Circles in a Bubble – Exploring the Diagnostic Potential of CircRNAs from Extracellular Vesicles in Ovarian Cancer

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Department of Chemistry and Chemical Biology

Location: EAS 330

Speaker: Dr. Mikołaj Zaborowski, Poznan University of Medical Sciences, Poznan, Poland


Circular forms of RNA (circRNAs) are formed during splicing by connecting the splicing donor to a splicing acceptor sequence in an upstream region to form a closed ring. CircRNAs are considered more resistant to degradation than linear RNAs. A growing body of evidence supports the functional impact of circRNAs in cancer biology. CircRNAs can be released from cells within extracellular vesicles (EVs) in biofluids and, in this way, can provide biomarkers of cancer cell status. EVs are nanosized, membrane-bound vesicles, which transport DNA, RNA, and proteins from the cell of origin. This work aimed to study circRNAs in EVs from cancer cells. We confirmed that circRNAs were released and enriched within EVs from ovarian cancer cells. We observed that circRNAs could be amplified based on their specific structure. As a result of rolling circle amplification (RCA), reverse transcription could generate long cDNAs with multiple repetitions of circRNA sequences. We identified conditions favoring the induction of RCA. In studying circRNAs in ovarian cancer tumors, we further detected circular transcripts bearing altered sequences. We also found high variability in the boundaries of formed splice sites identified within both exon and intron sequences. By employing RCA, we could detect altered circRNAs in EVs isolated from peripheral blood of tumor-bearing animals. In this work, we present a model of circRNA amplification from EVs that might serve as a basis for a diagnostic test for ovarian cancer.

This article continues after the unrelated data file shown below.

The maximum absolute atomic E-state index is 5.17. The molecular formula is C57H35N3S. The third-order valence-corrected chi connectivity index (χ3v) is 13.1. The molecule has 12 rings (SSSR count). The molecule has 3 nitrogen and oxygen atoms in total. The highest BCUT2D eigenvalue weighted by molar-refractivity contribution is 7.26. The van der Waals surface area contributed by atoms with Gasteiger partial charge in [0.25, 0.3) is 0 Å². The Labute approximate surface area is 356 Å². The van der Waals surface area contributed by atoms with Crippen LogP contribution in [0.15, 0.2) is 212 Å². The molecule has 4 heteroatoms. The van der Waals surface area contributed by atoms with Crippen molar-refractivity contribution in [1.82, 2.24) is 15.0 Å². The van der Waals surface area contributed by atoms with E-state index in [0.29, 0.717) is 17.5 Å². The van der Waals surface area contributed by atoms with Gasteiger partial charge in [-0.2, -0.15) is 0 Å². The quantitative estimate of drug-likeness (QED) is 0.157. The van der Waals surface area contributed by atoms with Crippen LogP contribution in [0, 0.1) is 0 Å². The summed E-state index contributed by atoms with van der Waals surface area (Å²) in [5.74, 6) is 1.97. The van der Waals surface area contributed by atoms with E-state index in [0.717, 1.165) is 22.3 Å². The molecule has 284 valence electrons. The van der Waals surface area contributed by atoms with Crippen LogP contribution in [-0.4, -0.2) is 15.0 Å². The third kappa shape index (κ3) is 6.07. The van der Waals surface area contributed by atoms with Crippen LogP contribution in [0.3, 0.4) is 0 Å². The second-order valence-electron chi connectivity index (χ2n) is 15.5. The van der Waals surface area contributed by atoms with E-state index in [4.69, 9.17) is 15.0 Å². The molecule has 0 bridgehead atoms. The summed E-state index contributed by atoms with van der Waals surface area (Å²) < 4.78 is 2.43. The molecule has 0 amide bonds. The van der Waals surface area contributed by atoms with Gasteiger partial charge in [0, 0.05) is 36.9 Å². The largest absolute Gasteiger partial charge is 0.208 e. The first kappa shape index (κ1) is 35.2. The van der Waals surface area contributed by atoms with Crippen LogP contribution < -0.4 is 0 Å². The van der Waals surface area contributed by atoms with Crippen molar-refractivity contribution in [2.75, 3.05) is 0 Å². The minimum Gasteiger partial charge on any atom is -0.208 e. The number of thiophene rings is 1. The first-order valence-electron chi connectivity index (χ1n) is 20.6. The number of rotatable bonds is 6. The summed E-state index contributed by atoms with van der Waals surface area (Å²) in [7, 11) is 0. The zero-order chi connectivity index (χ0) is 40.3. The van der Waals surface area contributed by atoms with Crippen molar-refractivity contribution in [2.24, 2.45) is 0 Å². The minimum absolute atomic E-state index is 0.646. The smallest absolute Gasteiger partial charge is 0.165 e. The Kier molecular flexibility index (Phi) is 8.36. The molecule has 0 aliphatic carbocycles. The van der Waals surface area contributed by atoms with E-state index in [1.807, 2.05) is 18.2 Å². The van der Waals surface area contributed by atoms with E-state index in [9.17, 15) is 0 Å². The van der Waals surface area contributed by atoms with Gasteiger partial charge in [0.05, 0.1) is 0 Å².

Mikołaj Zaborowski

Mikołaj Zaborowski is a physician and scientist in the Department of Gynecologic Oncology, Poznan University of Medical Sciences, Poznan, Poland. He completed medical and mathematical degrees with a specialization in modeling in biomedical sciences. His research has concentrated on extracellular vesicles (EVs) as potential biomarkers and genomics of ovarian cancer. EVs that serve as natural carriers of tumor-derived RNA became his principal area of interest. He was awarded Kosciuszko Foundation Grant to start a postdoctoral research fellowship in Professor Xandra Breakefield’s laboratory at Harvard Medical School. He works on bioinformatic approaches for analyzing the complexity of cancer development and clinical multi-omic data. He recently received Science Ministry Award for Outstanding Young Scientists.